The left-swing of the golf party |

The left-swing of the golf party

Appeal Sports Writer

RENO – For the longest time, Bob Charles held the distinction as the only left-handed golfer on the PGA Tour.

Now, there are 10 left-handed golfers on the tour, three of which are entered in the Reno-Tahoe Open which begins Thursday at Montreux Golf & Country Club.

Greg Chalmers, who regained his PGA card this year, Eric Axley and the long-driving Bubba Watson will carry the torch for lefties this week. The other left-handers are Phil Mickelson, Russ Cochran, Steve Flesch, Nick O’ Hern, John Engler Jr., B.J. Staten and Mike Weir.

Chalmers and Watson do everything left-handed from swinging a golf club to writing their names, and both have always played left-handed.

“There’s more equipment available now,” Watson said. “Everybody, all the top names, are selling left-handed equipment now. That’s really what it is (in terms of increased interest).”

“It’s not like there were a barrel of left-handed golf clubs sitting at the back of the pro shop or at a store,” Chalmers said. “It was harder to find clubs.”

When you see a lefty on the golf course, you usually hear, “Hey, you’re swinging from the wrong side.”

Chalmers and Watson say they heard that all the time when they were junior golfers and even more smart-aleck type comments.

Of course, if you saw Watson hit a golf ball, your mouth would be open but no words would come out.

Watson punishes a golf ball like few can on the PGA Tour. He averaged 334 yards last year on the Nationwide Tour, and earned his PGA card by finishing 21st on the money list.

“I’ve always been long,” said Watson, who said he hit one 431 yards off the tee at a Nationwide Tour event last season. “You can’t teach length.”

Watson should be right at home on the lengthy Montreux course with its limited fairway rough.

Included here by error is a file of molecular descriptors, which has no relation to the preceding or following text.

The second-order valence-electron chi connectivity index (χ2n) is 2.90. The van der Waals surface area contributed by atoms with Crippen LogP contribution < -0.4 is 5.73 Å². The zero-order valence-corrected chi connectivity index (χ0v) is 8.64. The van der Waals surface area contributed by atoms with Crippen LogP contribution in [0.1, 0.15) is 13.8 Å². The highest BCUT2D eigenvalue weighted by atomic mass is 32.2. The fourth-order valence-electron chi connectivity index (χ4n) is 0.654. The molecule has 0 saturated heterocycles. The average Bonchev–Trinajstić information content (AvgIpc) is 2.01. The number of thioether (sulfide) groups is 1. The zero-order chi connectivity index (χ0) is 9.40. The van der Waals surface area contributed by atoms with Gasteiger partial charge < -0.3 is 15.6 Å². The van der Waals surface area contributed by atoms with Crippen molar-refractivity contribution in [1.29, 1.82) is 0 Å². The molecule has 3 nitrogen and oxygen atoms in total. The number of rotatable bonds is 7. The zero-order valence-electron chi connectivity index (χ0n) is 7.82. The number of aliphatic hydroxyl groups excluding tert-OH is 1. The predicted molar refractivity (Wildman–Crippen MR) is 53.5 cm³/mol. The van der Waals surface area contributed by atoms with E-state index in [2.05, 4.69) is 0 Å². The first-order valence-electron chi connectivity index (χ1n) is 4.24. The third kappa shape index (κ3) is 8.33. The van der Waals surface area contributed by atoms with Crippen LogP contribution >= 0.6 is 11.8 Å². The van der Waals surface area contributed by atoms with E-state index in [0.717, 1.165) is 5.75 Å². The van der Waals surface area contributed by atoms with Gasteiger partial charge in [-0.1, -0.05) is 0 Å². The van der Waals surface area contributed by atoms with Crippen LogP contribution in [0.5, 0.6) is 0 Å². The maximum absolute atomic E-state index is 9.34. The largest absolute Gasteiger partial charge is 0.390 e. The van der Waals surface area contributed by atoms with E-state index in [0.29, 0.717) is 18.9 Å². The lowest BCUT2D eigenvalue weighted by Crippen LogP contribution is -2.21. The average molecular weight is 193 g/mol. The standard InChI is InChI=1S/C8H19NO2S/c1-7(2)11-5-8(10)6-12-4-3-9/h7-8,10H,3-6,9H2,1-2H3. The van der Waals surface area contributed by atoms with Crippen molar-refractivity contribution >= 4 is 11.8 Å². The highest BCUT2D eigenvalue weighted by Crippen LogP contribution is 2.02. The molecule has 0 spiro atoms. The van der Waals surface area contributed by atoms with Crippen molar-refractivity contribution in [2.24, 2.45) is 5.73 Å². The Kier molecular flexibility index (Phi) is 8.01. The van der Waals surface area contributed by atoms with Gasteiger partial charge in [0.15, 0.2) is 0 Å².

“I played nine holes today,” Watson said. “I don’t know where all the trees came from. I didn’t really see them when I drove in. The course is in good shape. On a course as wide as this, putting will be the difference. You have to make birdies.”

The par-5s also will be a factor. Those might be holes where the long-hitting Watson could dominate.

Watson reached the 616-yard downhill par-5 in two shots. With length like that, he would have a big advantage over the rest of the field if he can consistently putt for eagle on the longer holes.

Watson has three top-10 finishes this year – fourth in the season-opening Sony event, a tie for third at the Chrysler Classic and he tied for sixth at the International. He is 88th on the money list, yet he isn’t happy with his overall performance.

“I don’t believe I’m having a good year,” said Watson, who admits to losing some focus with all the media attention he got earlier in the season. “I’ve got to get in the right frame of mind to play the game and do well.”

The Australian-born Chalmers was introduced to the game at age 13, a late start compared to many golfers in the United States, who are taught to swing a golf club only a few years after learning how to walk.

“My father was left-handed as well. He bought me a set of clubs when I was 13, and said if I didn’t use them he would,” Chalmers said. “I did, and here we are 20 years later.”

Chalmers played on the tour from 1999 to 2004, but fell out of the top 150 and lost his card after posting only two top-10 finishes in 2004. He earned it back by finishing 14th on the Nationwide money list in 2005, which included a win at the Albertsons Boise Open.

Chalmers is currently fighting to retain his tour card. He’s currently 198th on the money list, but tied for 32nd at the International and the B.C. Open, and he finished 34th at the John Deere Classic.

“I’ve played poorly so far,” said Chalmers. “I’ve changed coaches, which is a good thing. Sometimes, you just need to hear some different things.

“I’ve changed my set-up and things like that. There are plenty of different ways to have success in this game. I played pretty well in Denver (the International).”

Axley, who finished 16th on the Nationwide Tour last season, has two top-25 finishes thus far. He tied for 24th at the Chrysler Classic and the B.C.Open, and his currently 203 on the money list.

Axley closed the Nationwide season with a second-place finish, which helped him jump from 27 on the money list to 16.